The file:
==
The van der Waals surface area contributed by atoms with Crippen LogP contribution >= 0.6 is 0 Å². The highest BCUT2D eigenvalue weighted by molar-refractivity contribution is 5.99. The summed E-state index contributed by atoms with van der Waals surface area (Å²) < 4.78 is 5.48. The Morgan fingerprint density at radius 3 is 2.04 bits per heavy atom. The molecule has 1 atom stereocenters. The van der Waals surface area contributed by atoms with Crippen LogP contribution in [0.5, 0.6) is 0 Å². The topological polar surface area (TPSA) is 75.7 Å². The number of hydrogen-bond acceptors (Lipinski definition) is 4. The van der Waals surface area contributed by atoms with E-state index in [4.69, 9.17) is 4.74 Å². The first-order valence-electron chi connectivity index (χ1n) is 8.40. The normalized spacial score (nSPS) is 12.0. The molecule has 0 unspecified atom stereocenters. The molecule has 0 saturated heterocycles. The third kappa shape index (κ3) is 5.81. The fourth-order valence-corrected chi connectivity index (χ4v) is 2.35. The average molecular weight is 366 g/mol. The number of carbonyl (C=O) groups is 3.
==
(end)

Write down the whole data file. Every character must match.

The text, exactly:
The van der Waals surface area contributed by atoms with Crippen LogP contribution >= 0.6 is 0 Å². The highest BCUT2D eigenvalue weighted by molar-refractivity contribution is 5.99. The summed E-state index contributed by atoms with van der Waals surface area (Å²) < 4.78 is 5.48. The Morgan fingerprint density at radius 3 is 2.04 bits per heavy atom. The molecule has 1 atom stereocenters. The van der Waals surface area contributed by atoms with Crippen LogP contribution in [0.5, 0.6) is 0 Å². The topological polar surface area (TPSA) is 75.7 Å². The number of hydrogen-bond acceptors (Lipinski definition) is 4. The van der Waals surface area contributed by atoms with E-state index in [4.69, 9.17) is 4.74 Å². The first-order valence-electron chi connectivity index (χ1n) is 8.40. The normalized spacial score (nSPS) is 12.0. The molecule has 0 unspecified atom stereocenters. The molecule has 0 saturated heterocycles. The third kappa shape index (κ3) is 5.81. The fourth-order valence-corrected chi connectivity index (χ4v) is 2.35. The average molecular weight is 366 g/mol. The number of carbonyl (C=O) groups is 3.